Ezra Meeker lived ninety-eight highly productive years. At times endearing and captivating, he could also be exasperating and irrational. Once he committed to a cause, he was an unabashed promoter. Meeker devoted his final three decades to commemorating the Oregon Trail. A part of his story no one has previously told, this volume begins in 1901 and completes an epic biography.
One of Washington Territory’s earliest pioneers, Meeker first came west on the overland trail in 1852. He became a Puyallup community builder, agricultural tycoon, and world traveler before hop lice and the Panic of 1893 devoured his fortune. He dallied in mining and joined the Klondike gold rush, spending four years as a Yukon store proprietor.
At age 75 he trekked east over the Oregon Trail with oxen and a covered wagon, setting markers along the way, and became a national celebrity. He visited New York, Washington, D.C., and the White House, and managed to convince regular citizens, the rich and famous, governors, legislators, and even three U.S. Presidents to support his trail preservation schemes.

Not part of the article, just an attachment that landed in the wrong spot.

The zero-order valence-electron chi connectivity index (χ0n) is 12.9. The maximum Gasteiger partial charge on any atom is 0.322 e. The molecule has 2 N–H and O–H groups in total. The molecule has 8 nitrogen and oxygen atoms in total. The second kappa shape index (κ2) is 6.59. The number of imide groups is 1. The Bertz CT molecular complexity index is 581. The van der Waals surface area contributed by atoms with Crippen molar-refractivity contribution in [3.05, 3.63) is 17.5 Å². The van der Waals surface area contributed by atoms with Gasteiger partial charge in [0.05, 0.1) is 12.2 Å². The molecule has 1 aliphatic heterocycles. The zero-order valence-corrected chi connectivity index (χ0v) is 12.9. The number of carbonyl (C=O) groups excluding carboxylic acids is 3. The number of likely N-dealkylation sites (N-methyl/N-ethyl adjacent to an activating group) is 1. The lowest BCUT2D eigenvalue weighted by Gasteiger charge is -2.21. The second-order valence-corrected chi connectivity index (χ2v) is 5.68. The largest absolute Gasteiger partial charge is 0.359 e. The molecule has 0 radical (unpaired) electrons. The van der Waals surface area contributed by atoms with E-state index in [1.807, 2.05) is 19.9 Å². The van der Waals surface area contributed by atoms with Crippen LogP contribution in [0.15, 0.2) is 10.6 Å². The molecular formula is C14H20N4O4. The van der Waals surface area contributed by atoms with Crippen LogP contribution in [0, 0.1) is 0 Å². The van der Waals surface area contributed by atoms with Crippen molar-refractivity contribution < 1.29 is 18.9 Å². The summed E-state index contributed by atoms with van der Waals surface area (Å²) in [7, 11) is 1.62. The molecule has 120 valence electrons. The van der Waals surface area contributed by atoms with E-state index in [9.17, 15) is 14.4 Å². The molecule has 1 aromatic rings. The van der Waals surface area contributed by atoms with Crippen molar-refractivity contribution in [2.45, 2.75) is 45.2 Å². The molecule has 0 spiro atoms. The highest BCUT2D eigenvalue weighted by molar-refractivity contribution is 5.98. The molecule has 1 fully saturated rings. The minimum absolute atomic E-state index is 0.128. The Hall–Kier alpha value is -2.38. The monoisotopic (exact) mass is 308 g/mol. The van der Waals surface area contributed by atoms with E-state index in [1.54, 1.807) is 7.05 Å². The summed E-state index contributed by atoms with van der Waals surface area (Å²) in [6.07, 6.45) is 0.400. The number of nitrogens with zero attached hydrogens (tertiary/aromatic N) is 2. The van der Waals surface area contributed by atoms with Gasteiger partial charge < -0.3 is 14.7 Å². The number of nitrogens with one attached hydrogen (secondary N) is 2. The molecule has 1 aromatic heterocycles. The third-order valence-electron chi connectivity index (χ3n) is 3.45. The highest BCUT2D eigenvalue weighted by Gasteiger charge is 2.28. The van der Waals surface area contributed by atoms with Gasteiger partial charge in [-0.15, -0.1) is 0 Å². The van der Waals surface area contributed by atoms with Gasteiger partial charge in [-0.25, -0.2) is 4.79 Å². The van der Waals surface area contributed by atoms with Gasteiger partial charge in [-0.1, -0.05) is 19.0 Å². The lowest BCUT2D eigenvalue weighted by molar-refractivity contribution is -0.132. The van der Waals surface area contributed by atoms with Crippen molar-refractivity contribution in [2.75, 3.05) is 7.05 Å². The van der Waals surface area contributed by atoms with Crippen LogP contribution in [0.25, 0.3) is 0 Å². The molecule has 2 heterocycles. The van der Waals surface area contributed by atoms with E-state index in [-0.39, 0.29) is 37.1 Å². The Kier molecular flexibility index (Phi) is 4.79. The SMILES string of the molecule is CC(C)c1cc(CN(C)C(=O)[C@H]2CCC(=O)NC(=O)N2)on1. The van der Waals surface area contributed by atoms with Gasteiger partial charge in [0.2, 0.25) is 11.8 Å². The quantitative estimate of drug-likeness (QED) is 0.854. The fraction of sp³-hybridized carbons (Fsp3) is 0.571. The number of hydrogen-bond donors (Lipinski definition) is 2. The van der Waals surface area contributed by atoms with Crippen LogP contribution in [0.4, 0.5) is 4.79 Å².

Never one to shy away from adventure, his other exploits included publishing books, lecture tours, additional Oregon Trail expeditions (one in a bi-plane), attending the Alaska Yukon Pacific Exposition, experimenting with motion pictures, founding societies, cruising in what may have been the first motorized RV, performing in a Wild West show, and roaming the country selling commemorative coins. In the end, Meeker’s extraordinary efforts were crucial to saving the trail.
“Ezra Meeker was inspirational, charismatic, and beloved but also arrogant, aggravating, cantankerous, and obnoxious. Dennis Larsen’s biography sings his praises, exposes his flaws, and shows why without Meeker, America might have forgotten the Oregon Trail’s epic story.”—Will Bagley, Independent Historian
Illustrations / maps / notes / bibliography / index / 278 pages (2020)